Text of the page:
Developers and investors operating in today’s commercial real estate and multifamily markets must cope with tight inventories, the risk of rising interest rates and new regulations that are constraining access to traditional bank loans. Multiple bidders chasing limited supplies create additional pressures to quickly execute on transactions.

Bridge and mezzanine loans can serve as useful tools for navigating this changing environment. Bridge loans have shorter terms, less stringent underwriting criteria and can allow for more rapid executions with lower execution risk than longer term traditional financing.

Mezzanine loans are used to fill the “financing gap” in those instances when additional funding is needed and the structure is able to support subordinate financing.

What are bridge loans?

Bridge loans are first-position liens with short terms, typically 1-2 years. Some lenders may also provide extension options that can be used to extend the total term for as long as 48 months.

Bridge loans differ from permanent loans, the latter of which offer longer terms and may include a fixed interest rate. Bridge loans usually carry variable rates that float based upon some margin above the LIBOR index.

Bridge loans may close within 30-45 days, faster than the 90-120 days that are typical of perm loans. Maximum loan-to-value ratios are often similar but are sometimes higher than what is available in the perm loan market.

What are mezzanine loans?

Whereas bridge loans are typically in first position, mezzanine debt (often abbreviated as “mezz”) is second-position gap financing that is subordinated to senior debt.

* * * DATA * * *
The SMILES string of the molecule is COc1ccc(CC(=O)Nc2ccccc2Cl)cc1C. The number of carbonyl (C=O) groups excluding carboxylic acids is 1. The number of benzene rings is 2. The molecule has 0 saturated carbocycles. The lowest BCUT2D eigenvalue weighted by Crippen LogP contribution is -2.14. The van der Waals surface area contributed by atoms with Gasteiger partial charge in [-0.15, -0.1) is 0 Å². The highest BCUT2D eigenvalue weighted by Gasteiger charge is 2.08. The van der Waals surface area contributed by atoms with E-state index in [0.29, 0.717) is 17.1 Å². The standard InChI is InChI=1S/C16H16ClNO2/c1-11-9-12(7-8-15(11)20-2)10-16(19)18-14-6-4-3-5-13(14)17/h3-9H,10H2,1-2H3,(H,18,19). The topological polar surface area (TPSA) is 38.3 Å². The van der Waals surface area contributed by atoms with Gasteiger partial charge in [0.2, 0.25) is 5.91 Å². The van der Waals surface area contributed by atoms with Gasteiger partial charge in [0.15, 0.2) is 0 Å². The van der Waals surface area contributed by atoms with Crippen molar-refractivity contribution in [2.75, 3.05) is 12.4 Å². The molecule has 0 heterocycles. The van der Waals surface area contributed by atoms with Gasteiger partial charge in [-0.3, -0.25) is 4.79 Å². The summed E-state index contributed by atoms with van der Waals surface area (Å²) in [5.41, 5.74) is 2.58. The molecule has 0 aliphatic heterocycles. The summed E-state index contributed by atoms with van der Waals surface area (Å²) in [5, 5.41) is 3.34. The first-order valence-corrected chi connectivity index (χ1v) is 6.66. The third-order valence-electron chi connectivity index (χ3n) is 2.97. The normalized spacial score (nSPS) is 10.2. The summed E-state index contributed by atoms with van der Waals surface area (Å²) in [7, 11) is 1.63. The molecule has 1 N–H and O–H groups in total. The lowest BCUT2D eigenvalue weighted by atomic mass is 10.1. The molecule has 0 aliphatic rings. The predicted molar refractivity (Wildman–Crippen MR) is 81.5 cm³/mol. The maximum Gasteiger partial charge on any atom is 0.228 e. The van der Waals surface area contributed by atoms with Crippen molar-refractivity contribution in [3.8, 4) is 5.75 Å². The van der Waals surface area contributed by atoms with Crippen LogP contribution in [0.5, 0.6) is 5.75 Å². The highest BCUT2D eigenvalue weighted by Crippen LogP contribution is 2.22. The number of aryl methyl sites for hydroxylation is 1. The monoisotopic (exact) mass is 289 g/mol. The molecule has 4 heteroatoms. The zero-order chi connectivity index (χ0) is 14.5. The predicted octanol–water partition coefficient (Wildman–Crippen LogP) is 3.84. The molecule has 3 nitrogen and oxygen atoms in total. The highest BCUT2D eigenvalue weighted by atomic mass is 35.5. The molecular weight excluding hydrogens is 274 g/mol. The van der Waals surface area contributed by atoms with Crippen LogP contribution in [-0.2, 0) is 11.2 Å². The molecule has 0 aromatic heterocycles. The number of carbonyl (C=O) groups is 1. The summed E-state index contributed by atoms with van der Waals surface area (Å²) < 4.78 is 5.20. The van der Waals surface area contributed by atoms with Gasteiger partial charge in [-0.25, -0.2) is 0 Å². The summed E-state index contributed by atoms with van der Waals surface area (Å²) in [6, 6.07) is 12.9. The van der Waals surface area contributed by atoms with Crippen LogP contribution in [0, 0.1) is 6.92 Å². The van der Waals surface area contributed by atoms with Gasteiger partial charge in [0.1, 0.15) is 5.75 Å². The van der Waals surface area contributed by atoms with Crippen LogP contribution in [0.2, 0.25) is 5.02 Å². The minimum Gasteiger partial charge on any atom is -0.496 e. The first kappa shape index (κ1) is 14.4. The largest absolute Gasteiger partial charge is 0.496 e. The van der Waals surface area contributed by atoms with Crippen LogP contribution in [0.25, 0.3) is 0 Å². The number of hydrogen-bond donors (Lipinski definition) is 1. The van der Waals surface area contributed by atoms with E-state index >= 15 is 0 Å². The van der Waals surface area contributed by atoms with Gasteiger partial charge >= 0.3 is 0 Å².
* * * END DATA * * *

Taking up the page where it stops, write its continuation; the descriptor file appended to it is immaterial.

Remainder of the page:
Mezzanine loans are typically used to reduce the borrower/sponsor’s equity requirements. Mezzanine loans are usually secured with equity, with mezz lenders receiving an assignment of the borrower/sponsor’s ownership interest. This structure allows the mezz lender to take control of the asset in the event of default.

With more than one lender participating in the capital stack, mezzanine loans necessarily include more strings than do their bridge loan cousins. Mezz debt is also complicated by the need to divert substantial amounts of the property’s cash flow to debt service.

Mezz loans that are secured by borrower equity utilize “intercreditor agreements” between the permanent and mezz lenders. The need for intercreditor agreements is a barrier to certain lenders: Conduit (CMBS) lenders typically avoid mezzanine loans altogether, while existing lenders will typically not modify loan agreements that are already in place in order to accommodate mezz debt. However, there are some experienced first-position lenders that will agree to mezz debt arrangements when placing new or refinancing existing debt.

Closings generally coincide with those of the underlying permanent debt, so a period of 90-120 days is often required.

Overall, bridge and mezzanine loans can be advantageous to borrowers who have less equity to deploy. Bridge loans also benefit those borrowers who have shorter timeframes and/or greater concerns about execution risk.